Obviously, this passage has great theological meanings for Christianity. But Servant Year has made me see it through the lens of our experience this year. You come into a program like Servant Year so optimistic. Optimistic about yourself and the personal growth you’re sure to accomplish. Optimistic about the people you’ll meet and the impact you might have. And then you come up against all sorts of darkness. The darkness of the world around us, that makes our idealistic vision hard to achieve, and sometimes, even as our hearts break to say it, impossible. The darkness of our own flaws, when we’re forced to admit that sometimes, even when people we’ve come to value and respect need our help, we sometimes just don’t want to help. In these moments, the message of this beautiful scripture can seem hollow. “The darkness did not overcome it.” Really? Because that darkness is seeming pretty darn powerful. Not to mention stubborn, since it keeps. Coming. Back.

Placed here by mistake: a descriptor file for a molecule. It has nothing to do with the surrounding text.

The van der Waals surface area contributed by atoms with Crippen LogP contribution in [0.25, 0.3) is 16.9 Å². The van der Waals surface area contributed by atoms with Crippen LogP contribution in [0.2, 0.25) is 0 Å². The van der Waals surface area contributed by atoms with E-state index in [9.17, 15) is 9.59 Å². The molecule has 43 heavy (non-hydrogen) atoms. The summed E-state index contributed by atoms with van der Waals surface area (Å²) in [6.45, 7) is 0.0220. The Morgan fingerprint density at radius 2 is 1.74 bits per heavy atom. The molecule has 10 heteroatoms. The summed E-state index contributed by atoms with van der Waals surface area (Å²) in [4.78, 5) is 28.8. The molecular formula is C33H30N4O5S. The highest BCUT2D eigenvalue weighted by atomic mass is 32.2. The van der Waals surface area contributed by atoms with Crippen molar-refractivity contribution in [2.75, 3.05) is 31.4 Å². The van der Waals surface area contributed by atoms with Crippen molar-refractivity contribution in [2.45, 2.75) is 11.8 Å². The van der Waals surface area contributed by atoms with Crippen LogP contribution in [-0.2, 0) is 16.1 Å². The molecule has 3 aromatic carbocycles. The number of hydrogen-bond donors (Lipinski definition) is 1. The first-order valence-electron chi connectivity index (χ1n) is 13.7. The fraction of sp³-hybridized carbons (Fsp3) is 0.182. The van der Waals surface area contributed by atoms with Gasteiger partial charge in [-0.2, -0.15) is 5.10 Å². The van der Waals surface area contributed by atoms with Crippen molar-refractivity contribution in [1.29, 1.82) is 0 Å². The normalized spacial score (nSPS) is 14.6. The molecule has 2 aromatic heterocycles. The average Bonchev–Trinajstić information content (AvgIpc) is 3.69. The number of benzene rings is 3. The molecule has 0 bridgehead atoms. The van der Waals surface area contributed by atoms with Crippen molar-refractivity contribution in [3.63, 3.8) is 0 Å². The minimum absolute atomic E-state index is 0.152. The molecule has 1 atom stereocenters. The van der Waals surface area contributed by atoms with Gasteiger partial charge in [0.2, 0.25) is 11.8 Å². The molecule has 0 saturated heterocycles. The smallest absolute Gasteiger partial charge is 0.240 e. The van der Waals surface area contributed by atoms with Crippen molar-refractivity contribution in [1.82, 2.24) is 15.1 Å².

That’s why we need to reexamine this piece of scripture. It’s not so simple. The presence of darkness in our work and lives is not a sign of tragic failure, or that the world around us is crumbling. This year, we must remember that darkness is an opportunity for light to show itself.
Now, I say this as though it’s easy. I know it’s not. And I also know that I haven’t suggested anything terribly radical here. We all know this to be true. No pain, no gain, as the saying goes. We know it. It’s a cliche. We’re probably sick of hearing it. But here it is again, for those moments when you need a little reminder. In darkness and light, we’re in this together.
Annie is serving as Youth Ministry Assistant for the Episcopal Diocese of Pennsylvania this year.